Critics claim Colorado gas drillers playing both sides of ‘fracking’ debate

Some of the biggest natural gas producers in Colorado are part of a coalition of operators in the massive Marcellus Shale play in the eastern United States that is backing “full disclosure” of chemicals used in the controversial drilling process called hydraulic fracturing.

Oil and gas drilling near the Roan Plateau. (Photo/

But critics say those same companies – specifically EnCana and the Williams Companies – have a different standard when it comes to hydraulic fracturing, or “fracking,” in Colorado.

Kathryn Klaber, executive director of the Marcellus Shale Coalition, recently told the Scranton Times Tribune that the industry is “absolutely supportive of full disclosure” of fracking chemicals to the Pennsylvania Department of Environmental Protection – including the names of the chemicals and the total volume – to landowners, emergency responders and local governments.

That goes beyond what the Colorado Oil and Gas Conservation Commission approved in its amended rules that went into effect in the spring of 2009. The Colorado rule requires operators to keep a chemical inventory on-site at each well and make that information available to emergency responders and local governments within 24 hours in the event of a spill.

Operators in Colorado, including Williams – the largest natural gas producer on the Western Slope – have opposed efforts by Colorado Democratic Congresswoman Diana DeGette to remove a federal exemption for the process under the Safe Drinking Water Act that was granted by the Bush administration in 2005.

A growing number of incidents involving groundwater contamination have led to calls for greater regulation of the process, which injects mostly water and sand at very high pressures deep into wells to fracture tight geological formations and free up gas. Chemicals ranging from food additives to toxic benzene are included in the mix in relatively small quantities.

States such as Wyoming and Pennsylvania have followed Colorado’s lead in stepping up regulation of the process that’s critical to opening up greater natural gas reserves across the country, and operators have begun discussing self-disclosure to head off U.S. Environmental Protection Agency regulation.

But residents of areas of Colorado impacted by heavy natural gas drilling during the last boom cycle that ended in 2008 are worried that the next big upswing in drilling could expose them once again to potential drinking water contamination.

“It is curious to note that some operators like EnCana and Williams are willing to give full disclosure out East but not in the West,” Frank Smith, director of organizing for the environmental group Western Colorado Congress told the Colorado Independent. “As EnCana and Williams edge closer to Battlement Mesa, it is especially worth highlighting their disparate disclosure practices in public fashion.”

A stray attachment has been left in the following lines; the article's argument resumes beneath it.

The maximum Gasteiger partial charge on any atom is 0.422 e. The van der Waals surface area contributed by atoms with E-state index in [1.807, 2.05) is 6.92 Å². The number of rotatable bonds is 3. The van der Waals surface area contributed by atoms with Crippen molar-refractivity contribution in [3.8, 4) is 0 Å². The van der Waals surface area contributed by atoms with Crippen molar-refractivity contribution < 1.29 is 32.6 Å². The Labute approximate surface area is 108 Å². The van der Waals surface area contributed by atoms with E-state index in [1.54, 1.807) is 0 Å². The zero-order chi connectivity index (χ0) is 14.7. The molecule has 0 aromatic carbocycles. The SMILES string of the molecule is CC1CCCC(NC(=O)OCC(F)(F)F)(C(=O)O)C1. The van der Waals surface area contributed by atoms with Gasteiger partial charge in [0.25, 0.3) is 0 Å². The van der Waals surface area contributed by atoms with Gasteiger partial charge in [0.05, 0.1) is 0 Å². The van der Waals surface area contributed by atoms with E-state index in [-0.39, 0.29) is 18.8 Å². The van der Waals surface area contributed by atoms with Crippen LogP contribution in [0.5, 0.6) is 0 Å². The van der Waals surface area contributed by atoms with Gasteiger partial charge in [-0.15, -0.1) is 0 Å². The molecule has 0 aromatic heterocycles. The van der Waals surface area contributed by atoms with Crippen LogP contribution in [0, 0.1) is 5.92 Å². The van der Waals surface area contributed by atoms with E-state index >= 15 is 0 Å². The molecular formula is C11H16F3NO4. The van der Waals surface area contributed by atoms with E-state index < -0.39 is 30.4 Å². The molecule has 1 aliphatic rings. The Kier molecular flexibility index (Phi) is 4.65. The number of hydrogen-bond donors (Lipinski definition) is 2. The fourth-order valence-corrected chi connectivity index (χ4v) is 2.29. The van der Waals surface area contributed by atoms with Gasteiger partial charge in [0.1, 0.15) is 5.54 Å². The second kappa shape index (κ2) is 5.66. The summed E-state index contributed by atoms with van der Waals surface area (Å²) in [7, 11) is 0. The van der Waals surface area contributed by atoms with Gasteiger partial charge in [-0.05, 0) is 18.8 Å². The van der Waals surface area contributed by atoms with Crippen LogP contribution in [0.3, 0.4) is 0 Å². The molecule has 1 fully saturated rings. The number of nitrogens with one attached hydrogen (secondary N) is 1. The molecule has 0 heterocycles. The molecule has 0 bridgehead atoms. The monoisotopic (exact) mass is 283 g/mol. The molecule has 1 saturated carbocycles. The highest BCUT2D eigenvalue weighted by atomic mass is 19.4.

Battlement Mesa is a community of more than 5,000 on Colorado’s Western Slope that’s facing a proposed 200-well project in the heart of town and a growing number of wells encroaching on the outskirts of town.

Doug Hock, a Colorado-based spokesman for the Canadian company EnCana, told the Colorado Independent, “Our overall stance on the issue is support for increased disclosure of information regarding the composition of the fluids we use for hydraulic fracturing and active encouragement of our fluid suppliers, the owners of this information, to improve their public disclosure of fluid formulation information.”

Oil and gas service companies such as Halliburton produce and distribute fracking fluids to operators, prompting U.S. Rep. Jared Polis, D-Colo., a co-sponsor of DeGette’s bill, to say it would close the “Halliburton loophole.” Many operators and drilling services companies don’t want full disclosure because they consider the formulas proprietary information that gives them a competitive edge.

“Colorado increased disclosure by requiring an inventory of any chemical exceeding 500 pounds in quantity that is for ‘down-hole’ use,” Hock said. “Information on these chemicals must be provided in case of emergency – including the proprietary formula. And last month Wyoming passed regulations calling for more detailed disclosure of hydraulic fracturing fluids. EnCana favored both these measures.”

Still, the EPA is preparing to embark on a two-year study of the process and, in the wake of British Petroleum’s offshore spill in the Gulf of Mexico, federal intervention in the onshore drilling world is gaining momentum in several forms. Full public disclosure is even included in the Kerry-Lieberman climate bill called the American Power Act.

And more and more operators, including Texas-based Range Resources and Chesapeake Energy Corp., are taking preemptive action by offering up limited forms of disclosure, mostly on a well-by-well basis.

“One company in one region is a good start, but any community where fracking is occurring deserves similar information,” DeGette told the New York Times last week. “It is my hope that Range Resources and other companies engaged in fracking will support our efforts to create a more systematic and comprehensive method of disclosure.”

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